Risk Factors:

  • Being the victim of abuse and/or neglect
  • Experiencing trauma
  • Family history of IED or other mental health conditions
  • Personal history of mental illness
  • Family history of substance abuse
  • Personal history of substance abuse
  • Being male
  • Being exposed to violence and crime

Signs & Symptoms

Signs and Symptoms of Teen Intermittent Explosive Disorder

There are various behavioral, physical, cognitive, and psychosocial symptoms that can be present when a teen is grappling with intermittent explosive disorder. If you notice that a young person in your life is displaying the following signs of IED, it will be beneficial to seek out an assessment for a treatment provider so that he or she can receive a conclusive diagnosis and begin services:

Behavioral symptoms:

  • Engaging in self-harming behaviors
  • Extreme, unprovoked angry outbursts and temper tantrums
  • Verbal aggressiveness
  • Physical aggressiveness
  • Engaging in instigative behaviors towards others

Physical symptoms:

  • Tingling sensations
  • Injuries resulting from acting out physically
  • Muscle tension
  • Chest tightness
  • Numbness in extremities
  • Tremors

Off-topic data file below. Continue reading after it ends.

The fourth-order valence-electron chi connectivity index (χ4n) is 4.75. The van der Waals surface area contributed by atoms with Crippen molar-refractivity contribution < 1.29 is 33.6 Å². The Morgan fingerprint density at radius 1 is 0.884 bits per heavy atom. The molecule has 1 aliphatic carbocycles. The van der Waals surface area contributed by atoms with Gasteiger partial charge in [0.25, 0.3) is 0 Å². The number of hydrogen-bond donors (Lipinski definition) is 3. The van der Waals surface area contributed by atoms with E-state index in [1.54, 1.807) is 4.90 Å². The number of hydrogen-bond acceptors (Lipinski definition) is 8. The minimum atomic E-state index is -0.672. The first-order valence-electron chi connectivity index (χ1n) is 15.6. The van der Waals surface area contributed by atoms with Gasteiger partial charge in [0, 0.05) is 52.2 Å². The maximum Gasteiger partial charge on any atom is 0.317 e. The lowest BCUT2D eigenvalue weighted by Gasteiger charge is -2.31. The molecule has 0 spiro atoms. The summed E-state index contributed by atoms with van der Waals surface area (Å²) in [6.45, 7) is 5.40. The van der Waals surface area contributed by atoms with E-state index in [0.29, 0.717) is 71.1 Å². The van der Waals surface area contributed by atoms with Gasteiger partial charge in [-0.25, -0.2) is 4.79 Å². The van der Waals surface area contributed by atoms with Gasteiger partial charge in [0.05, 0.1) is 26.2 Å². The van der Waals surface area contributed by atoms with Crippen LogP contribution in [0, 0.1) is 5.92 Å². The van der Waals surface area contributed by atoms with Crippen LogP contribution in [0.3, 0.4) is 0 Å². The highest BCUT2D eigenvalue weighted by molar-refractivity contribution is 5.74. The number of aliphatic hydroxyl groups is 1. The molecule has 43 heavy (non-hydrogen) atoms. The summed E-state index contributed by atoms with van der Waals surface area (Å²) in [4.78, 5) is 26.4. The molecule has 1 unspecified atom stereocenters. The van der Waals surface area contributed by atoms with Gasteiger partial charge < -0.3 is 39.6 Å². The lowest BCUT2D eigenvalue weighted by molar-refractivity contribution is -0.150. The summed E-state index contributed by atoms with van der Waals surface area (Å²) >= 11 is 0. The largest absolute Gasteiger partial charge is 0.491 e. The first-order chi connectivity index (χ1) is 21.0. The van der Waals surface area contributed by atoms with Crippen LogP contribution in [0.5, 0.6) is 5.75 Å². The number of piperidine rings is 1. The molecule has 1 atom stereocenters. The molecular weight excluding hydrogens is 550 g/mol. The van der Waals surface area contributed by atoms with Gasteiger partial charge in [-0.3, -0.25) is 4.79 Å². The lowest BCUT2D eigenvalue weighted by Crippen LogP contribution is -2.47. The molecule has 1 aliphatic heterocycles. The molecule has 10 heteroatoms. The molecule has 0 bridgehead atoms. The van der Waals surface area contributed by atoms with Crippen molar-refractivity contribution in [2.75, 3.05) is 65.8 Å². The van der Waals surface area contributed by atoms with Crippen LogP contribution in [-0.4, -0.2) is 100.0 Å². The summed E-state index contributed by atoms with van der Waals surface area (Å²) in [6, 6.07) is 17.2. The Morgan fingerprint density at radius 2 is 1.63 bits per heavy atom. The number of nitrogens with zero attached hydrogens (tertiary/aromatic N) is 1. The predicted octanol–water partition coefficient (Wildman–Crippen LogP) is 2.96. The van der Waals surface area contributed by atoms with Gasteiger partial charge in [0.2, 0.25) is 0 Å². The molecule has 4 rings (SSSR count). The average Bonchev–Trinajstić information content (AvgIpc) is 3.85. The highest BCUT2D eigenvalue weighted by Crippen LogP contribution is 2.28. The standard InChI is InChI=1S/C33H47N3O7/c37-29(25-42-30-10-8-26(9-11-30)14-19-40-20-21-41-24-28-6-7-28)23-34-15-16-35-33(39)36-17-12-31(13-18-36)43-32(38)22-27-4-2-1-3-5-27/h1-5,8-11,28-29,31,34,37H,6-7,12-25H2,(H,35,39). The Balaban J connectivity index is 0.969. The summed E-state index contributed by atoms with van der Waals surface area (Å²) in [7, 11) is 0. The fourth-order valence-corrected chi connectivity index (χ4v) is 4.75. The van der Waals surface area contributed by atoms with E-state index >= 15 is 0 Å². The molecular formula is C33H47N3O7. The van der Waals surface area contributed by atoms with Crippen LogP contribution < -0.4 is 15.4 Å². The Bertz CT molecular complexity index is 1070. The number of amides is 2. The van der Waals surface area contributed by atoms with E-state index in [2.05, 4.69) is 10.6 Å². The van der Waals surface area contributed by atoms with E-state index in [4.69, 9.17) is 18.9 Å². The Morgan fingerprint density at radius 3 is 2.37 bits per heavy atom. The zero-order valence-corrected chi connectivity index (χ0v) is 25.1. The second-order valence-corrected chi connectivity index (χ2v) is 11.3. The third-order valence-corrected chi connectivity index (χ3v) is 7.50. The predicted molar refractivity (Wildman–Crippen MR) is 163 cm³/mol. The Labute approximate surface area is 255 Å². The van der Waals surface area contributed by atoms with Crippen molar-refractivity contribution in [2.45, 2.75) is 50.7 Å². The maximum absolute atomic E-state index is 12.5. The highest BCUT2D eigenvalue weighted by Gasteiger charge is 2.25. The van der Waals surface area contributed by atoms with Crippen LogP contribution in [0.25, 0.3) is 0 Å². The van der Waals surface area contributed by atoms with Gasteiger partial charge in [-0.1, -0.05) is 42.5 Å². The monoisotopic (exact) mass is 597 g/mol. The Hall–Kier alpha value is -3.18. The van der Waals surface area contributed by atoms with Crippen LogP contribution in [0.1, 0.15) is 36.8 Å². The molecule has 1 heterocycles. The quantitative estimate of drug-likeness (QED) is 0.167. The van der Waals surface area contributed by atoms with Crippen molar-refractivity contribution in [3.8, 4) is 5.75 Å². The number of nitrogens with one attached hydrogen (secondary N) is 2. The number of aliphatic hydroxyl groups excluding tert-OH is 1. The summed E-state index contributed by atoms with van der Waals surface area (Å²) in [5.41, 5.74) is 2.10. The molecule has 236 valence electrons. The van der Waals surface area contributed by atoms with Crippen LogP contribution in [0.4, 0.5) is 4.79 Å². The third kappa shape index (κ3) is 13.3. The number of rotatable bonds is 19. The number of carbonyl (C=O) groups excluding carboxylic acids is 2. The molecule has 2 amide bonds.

• Rapid heart rate
  • Headaches

Cognitive symptoms:

  • Hearing echoes
  • Poor impulse control
  • Racing thoughts

Psychosocial symptoms:

  • Low frustration tolerance
  • Feelings of guilt
  • Feelings of shame
  • Anger
  • Excessive agitation
  • Extreme irritability
  • Feelings of rage
  • Periods of emotional detachment

Effects

Effects of Teen Intermittent Explosive Disorder

Because the symptoms of IED can bring about drastic emotional and behavioral disturbances, it is likely that, if this disorder is left untreated, several adverse effects will occur as a result. However, if a teen receives proper treatment, the following effects can be avoided:

  • Incarceration
  • Social isolation
  • Deteriorated self-esteem
  • Onset of self-harming behaviors
  • Developing an addiction to drugs and/or alcohol
  • Disciplinary action at school
  • Academic failure
  • Familial discord
  • Failing to develop and/or maintain healthy relationships
  • Interactions with law enforcement

Co-Occurring Disorders

Co-Occurring Disorders & the Complexity of Teen Intermittent Explosive Disorder

Should a teen receive treatment for intermittent explosive disorder, he or she will be assessed by mental health professionals to determine if other mental health disorders are present at the same time as IED. This is done because it is quite common for other disorders to co-occur. The following mental disorders are those that are known to impact a teen’s life at the same time as intermittent explosive disorder

  • Oppositional defiant disorder (ODD)
  • Substance use disorders
  • Depressive disorders
  • Anxiety disorders
  • Attention-deficit/hyperactivity disorder (ADHD)
  • Conduct disorder
  • Bipolar disorder